Legal Fiction or Pulp Fiction in “Lestrygonians”

Karen R. Lawrence

in Who's Afraid of James Joyce?

Published by University Press of Florida

Published in print June 2010 | ISBN: 9780813034775
Published online September 2011 | e-ISBN: 9780813038612 | DOI:
Legal Fiction or Pulp Fiction in “Lestrygonians”

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This chapter focuses on orality and its relation to the psychoanalytic concept of identification. Drawing on Julia Kristeva's influential work on Joyce's use of the symbol of the Eucharist, the chapter juxtaposes Bloom's repulsion from the cannibalistic male-eating rituals he witnesses in the Burton Restaurant with the erotic memory of communion with Molly as they exchanged the seedcake on Howth Hill. Moments of carnivorous and vegetarian assimilation, present and remembered, constitute Bloom's consciousness. The initial description gives substance to Bloom's interiority. It mimes for us the fullness of his inner life, a fullness and richness which the novel will increase in its pages. Although he subsequently does leave home to purchase a pork kidney at Dlugacz's, and is seen “chewing with discernment the toothsome pliant meat,” the initial culinary description pertains to his thoughts only.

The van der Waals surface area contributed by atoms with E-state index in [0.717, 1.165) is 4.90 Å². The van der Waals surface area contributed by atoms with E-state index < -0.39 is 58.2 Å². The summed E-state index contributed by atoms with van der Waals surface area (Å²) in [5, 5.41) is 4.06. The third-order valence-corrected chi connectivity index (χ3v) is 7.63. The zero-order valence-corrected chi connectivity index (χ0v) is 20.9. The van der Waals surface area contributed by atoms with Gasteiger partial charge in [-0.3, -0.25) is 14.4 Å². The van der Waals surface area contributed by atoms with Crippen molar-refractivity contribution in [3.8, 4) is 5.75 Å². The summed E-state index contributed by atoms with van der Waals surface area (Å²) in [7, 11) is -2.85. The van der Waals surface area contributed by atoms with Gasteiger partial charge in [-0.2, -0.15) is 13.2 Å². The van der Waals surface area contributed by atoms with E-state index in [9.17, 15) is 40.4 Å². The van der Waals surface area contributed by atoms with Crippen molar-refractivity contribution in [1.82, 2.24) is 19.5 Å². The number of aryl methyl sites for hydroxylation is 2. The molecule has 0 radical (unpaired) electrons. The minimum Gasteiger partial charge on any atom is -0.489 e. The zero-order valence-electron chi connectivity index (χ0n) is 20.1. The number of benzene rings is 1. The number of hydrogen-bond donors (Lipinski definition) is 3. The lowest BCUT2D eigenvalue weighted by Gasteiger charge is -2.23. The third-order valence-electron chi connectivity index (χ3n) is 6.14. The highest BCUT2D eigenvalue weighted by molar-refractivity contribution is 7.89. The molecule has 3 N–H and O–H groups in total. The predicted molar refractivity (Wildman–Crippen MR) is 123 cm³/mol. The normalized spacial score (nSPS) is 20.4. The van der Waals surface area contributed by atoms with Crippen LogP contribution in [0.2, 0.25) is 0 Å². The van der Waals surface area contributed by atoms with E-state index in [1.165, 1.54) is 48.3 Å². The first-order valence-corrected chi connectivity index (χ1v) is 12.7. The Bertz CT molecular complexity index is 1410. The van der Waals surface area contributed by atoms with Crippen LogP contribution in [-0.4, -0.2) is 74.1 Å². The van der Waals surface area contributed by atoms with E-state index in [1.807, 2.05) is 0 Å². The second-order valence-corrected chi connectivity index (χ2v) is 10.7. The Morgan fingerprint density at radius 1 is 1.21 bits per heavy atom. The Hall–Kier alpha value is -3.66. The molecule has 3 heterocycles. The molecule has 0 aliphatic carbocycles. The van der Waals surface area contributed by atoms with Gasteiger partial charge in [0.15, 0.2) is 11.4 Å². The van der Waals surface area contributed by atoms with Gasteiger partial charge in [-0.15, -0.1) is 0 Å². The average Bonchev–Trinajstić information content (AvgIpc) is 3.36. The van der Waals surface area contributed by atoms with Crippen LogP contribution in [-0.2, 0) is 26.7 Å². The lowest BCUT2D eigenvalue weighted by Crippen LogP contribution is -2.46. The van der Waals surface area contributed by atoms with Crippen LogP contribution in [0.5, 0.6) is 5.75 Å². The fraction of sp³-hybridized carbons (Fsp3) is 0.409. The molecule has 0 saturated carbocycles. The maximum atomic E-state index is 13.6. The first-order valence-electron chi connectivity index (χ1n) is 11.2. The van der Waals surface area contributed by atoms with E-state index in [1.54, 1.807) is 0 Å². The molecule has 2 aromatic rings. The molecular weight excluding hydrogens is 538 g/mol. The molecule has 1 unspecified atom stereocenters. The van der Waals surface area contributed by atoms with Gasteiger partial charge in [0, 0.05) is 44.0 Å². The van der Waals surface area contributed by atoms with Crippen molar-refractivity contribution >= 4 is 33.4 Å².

Keywords: psychoanalytic concept; Julia Kristeva; Joyce; Eucharist; Bloom

Chapter.  5626 words. 

Subjects: Literary Studies (20th Century onwards)

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